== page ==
I recommend this very interesting book that, among other things, decribes the difference between real hope and fake optimism when a person is seriously ill. Written by an oncologist who often writes for the New Yorker magazine, from his professional and personal experience.
Excellent insight as to what HOPE/FAITH brings to an individual. Also very informative about life experiences that deal with terminal illness.
The stories are wonderful. I was a little bogged down with all the testing if there is hope. I would suggest this book if you are a cancer patient and a caregiver. It is a wonderful read to give you hope again or more hope of a cure.
Very well written anaylsis of how hope helps people deal with illness.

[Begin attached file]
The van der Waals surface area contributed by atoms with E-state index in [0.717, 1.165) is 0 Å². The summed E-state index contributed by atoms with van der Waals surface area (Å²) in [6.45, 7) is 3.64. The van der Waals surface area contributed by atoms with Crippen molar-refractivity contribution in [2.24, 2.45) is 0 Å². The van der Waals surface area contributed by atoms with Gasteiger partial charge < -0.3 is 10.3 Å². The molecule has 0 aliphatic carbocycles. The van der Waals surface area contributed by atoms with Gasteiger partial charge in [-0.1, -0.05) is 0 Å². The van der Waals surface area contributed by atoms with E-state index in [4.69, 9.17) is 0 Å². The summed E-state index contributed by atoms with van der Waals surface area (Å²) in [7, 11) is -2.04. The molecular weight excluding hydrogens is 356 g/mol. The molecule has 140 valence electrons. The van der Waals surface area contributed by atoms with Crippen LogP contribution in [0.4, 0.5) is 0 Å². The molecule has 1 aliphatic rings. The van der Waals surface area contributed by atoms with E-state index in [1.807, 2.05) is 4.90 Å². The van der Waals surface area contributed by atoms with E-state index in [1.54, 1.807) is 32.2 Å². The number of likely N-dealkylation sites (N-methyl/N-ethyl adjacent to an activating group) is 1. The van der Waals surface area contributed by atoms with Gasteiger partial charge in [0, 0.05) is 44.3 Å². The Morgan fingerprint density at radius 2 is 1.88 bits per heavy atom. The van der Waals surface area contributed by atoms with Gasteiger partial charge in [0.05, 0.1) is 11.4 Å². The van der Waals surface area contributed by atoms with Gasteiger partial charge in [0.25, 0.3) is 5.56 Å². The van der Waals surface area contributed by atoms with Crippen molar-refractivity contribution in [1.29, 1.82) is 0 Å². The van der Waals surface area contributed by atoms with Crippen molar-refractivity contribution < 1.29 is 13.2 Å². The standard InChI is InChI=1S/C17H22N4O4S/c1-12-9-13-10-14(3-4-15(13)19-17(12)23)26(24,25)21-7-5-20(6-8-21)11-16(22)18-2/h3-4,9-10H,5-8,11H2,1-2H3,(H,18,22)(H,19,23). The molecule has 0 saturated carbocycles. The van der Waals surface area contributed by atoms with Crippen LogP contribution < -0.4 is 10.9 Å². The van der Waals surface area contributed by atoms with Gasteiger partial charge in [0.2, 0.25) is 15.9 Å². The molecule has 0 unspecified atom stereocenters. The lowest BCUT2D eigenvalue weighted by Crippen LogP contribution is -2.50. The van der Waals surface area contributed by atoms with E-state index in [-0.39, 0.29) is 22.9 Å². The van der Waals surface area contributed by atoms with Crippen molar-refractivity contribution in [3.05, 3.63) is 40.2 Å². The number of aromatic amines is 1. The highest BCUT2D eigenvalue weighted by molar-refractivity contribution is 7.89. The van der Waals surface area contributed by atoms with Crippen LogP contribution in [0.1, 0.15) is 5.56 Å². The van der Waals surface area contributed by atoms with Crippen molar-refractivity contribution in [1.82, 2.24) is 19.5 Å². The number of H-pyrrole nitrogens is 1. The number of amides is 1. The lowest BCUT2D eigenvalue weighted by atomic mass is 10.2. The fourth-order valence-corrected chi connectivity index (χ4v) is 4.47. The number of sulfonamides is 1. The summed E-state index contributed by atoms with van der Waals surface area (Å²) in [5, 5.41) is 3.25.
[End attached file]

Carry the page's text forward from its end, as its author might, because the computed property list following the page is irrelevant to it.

In this provocative book, New Yorker staff writer and Harvard Medical School professor Groopman (Second Opinions; The Measure of Our Days) explores the way hope affects one's capacity to cope with serious illness. Drawing on his 30-year career in hematology and oncology, Groopman presents stories based on his patients and his own debilitating back injury. Through these moving if somewhat one-dimensional portraits, he reveals the role of memory, family and faith in hope and how they can influence healing by affecting treatment decisions and resilience. Sharing his own blunders and successes, Groopman underscores the power doctors and other health care providers have to instill or kill hope. He also explains that hope can be fostered without glossing over medical realities: "Hope... does not cast a veil over perception and thought. In this way, it is different from blind optimism: It brings reality into sharp focus." In the final chapters of the book, Groopman examines the existing science behind the mind-body connection by reviewing, for example, remarkable studies on the placebo effect. By the end of the book, Groopman successfully convinces that hope can offer not only solace but strength to those living with medical uncertainty